Friday, 24 April 2009

Letter from Olivier Besancenot, NPA

Dear comrades,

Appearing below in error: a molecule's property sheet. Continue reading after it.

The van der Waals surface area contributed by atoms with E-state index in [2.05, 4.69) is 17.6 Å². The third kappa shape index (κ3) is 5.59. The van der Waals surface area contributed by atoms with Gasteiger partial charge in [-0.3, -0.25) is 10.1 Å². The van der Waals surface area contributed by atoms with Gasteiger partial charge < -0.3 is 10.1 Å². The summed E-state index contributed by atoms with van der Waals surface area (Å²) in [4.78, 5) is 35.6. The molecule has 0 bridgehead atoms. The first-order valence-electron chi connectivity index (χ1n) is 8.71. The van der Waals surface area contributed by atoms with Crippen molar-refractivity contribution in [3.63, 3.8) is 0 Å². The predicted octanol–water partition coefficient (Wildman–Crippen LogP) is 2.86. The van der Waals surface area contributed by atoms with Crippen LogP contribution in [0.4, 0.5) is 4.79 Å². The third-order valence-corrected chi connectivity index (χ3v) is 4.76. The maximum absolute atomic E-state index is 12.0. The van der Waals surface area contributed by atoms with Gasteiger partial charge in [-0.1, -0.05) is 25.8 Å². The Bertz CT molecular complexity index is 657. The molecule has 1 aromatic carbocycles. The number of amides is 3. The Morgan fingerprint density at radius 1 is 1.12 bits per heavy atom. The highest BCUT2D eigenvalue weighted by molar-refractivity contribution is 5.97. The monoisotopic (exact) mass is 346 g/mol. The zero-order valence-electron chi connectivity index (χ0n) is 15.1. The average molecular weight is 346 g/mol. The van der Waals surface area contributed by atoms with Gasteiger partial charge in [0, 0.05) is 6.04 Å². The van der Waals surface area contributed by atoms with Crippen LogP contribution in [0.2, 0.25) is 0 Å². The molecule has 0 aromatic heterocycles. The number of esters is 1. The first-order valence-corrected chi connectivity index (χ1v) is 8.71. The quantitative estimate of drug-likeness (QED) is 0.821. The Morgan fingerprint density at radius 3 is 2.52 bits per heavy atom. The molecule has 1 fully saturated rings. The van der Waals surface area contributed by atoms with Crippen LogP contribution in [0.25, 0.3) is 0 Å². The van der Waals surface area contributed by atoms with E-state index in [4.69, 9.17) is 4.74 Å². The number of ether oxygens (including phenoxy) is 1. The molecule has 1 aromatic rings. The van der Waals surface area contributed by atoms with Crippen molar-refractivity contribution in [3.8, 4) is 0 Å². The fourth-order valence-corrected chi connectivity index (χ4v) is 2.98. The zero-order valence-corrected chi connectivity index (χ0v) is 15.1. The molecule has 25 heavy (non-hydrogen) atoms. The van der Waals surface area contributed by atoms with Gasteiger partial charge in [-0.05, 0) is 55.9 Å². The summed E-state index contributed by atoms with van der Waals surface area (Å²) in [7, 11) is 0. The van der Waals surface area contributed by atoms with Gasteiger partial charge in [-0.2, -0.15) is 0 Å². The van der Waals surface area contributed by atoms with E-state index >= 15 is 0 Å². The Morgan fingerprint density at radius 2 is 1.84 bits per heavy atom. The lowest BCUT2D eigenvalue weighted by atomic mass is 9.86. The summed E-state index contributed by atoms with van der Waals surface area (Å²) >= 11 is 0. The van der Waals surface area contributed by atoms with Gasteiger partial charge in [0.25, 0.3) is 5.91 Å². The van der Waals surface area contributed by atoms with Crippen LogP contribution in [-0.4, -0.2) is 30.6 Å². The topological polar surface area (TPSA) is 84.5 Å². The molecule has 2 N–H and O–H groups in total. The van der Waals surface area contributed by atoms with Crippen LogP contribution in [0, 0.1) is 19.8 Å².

What is happening in Scotland confirms the fact that in all countries in Europe workers are suffering under the same blows from the bourgeoisie. The attacks against public services as a whole in a view to their privatization are just an example among many. The project to privatise the Royal Mail,which is taking place at the same time as that of privatising La Poste in France, proves it. We are, therefore, in complete solidarity with the struggle you are carrying out to prevent it.In France, resistance to this privatisation plan has been organised around a large front of trade union, political and social organisations. Such a gathering of forces, which is absolutely exceptional, has resulted in the creation of local or regional committees around the country. The purpose of these committees is to carry out an information campaign to mobilise the whole of the population, not just the workers of La Poste. We will not hide from you the difficulties we have encountered. As the government is for ever setting back the date to concretes this project, many people are under the impression that the privatisation of La Poste is something to happen sometime in the far future. However, we all know how important it is to start the mobilisation from now, and not to wait.At the same time, the series of wild strikes that have been taking place at La Poste show that the mood might change very quickly. I have myself taken part in a strike which lasted several weeks in my section. We demanded better pay and better working conditions. This is but one concrete way of fighting against privatisation!So, comrades, we all wish you good luck in your struggle: when faced with a world economic crisis without precedent, it is urgent for all workers to unite and resist together.Long life to a Europe in which workers fight back together!Brotherly anticapitalist greetings,